Asthma self-management skills and the use of asthma education during pregnancy

Murphy, V. E., Gibson, P. G., Talbot, P. I., Kessell, C. G. and Clifton, V. L. (2005) Asthma self-management skills and the use of asthma education during pregnancy. European Respiratory Journal, 26 3: 435-441. doi:10.1183/09031936.05.00135604

Author Murphy, V. E.
Gibson, P. G.
Talbot, P. I.
Kessell, C. G.
Clifton, V. L.
Title Asthma self-management skills and the use of asthma education during pregnancy
Journal name European Respiratory Journal   Check publisher's open access policy
ISSN 0903-1936
Publication date 2005-03-01
Year available 2005
Sub-type Article (original research)
DOI 10.1183/09031936.05.00135604
Open Access Status Not yet assessed
Volume 26
Issue 3
Start page 435
End page 441
Total pages 7
Place of publication Lausanne, Switzerland
Publisher European Respiratory Society
Language eng
Subject 2740 Pulmonary and Respiratory Medicine
Abstract During pregnancy, patients with asthma are at risk of poor outcomes, particularly when asthma is poorly controlled. The aim of this study was to determine the level of asthma self-management skills and knowledge among pregnant subjects and describe the implementation of an asthma education programme delivered in an antenatal clinic setting. Pregnant subjects with asthma were assessed by an asthma educator at 20 (n=211) and 33 weeks gestation (n=149). Lung function, symptoms, medication use, adherence, knowledge and inhaler technique were assessed. They were asked whether they had a written asthma action plan, or performed peak flow monitoring. Asthma was classified as mild, moderate or severe. At the first visit with the asthma educator, 40% of females reported nonadherence to inhaled corticosteroids, inhaler technique was assessed as inadequate in 16% and 42% had inadequate medication knowledge. Peak flow monitoring was performed by 3% and 15% had a written action plan. There were significant improvements in all aspects of asthma self-management following education. In females with severe asthma, night symptoms and reliever medication use significantly decreased after education. In conclusion, during pregnancy, patients with asthma have poor asthma knowledge and skills, and may benefit from self-management education as part of their obstetric care. Copyright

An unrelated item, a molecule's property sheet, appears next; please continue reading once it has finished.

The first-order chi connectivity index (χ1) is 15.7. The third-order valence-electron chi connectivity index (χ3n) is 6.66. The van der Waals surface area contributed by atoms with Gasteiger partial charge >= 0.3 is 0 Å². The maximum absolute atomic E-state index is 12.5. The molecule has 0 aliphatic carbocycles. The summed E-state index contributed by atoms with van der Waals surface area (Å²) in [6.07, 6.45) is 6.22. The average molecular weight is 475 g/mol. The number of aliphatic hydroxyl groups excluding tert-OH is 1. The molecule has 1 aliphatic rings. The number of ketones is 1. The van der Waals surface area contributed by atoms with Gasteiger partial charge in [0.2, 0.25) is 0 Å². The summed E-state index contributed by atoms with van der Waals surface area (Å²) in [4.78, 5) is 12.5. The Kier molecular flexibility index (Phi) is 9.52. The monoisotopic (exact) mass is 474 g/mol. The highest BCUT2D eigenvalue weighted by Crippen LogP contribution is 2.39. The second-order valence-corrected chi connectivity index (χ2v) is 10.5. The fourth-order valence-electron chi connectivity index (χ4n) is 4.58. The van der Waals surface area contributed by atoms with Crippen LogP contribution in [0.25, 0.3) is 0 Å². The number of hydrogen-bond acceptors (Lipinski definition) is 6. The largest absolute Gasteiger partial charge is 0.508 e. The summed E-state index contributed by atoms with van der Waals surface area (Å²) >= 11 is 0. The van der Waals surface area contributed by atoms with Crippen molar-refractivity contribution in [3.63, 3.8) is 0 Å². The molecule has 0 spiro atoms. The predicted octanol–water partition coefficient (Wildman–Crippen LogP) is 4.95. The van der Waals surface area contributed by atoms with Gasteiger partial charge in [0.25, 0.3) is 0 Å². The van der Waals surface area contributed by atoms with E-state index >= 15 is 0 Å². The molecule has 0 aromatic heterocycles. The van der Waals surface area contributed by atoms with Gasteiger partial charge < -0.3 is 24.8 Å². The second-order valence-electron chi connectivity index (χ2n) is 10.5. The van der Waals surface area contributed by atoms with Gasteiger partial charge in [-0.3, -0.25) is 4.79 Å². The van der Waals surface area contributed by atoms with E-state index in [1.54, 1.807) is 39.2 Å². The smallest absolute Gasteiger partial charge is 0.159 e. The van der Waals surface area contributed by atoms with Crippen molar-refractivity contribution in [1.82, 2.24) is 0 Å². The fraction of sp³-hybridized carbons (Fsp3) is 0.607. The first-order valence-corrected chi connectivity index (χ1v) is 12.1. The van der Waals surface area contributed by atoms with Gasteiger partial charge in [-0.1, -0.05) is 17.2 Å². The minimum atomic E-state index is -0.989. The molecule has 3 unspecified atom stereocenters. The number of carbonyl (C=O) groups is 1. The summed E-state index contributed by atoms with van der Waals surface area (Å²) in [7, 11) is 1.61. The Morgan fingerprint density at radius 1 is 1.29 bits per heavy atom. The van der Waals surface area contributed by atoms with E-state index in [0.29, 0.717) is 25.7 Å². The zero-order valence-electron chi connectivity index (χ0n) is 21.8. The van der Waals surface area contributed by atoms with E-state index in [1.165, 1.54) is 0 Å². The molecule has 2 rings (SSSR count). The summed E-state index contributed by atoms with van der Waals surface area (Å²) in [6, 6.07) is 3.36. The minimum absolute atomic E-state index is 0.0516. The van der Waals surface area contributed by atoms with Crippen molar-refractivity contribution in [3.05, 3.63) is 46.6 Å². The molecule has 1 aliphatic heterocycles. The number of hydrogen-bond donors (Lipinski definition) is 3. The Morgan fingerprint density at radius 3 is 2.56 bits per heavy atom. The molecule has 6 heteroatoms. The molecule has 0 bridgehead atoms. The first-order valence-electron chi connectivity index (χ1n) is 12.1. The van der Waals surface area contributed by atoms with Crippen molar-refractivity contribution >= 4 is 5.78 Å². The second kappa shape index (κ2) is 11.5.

Keyword Action plan
Self-management education
Q-Index Code C1
Q-Index Status Provisional Code
Institutional Status Non-UQ

Document type: Journal Article
Sub-type: Article (original research)
Collection: Mater Research Institute-UQ (MRI-UQ)
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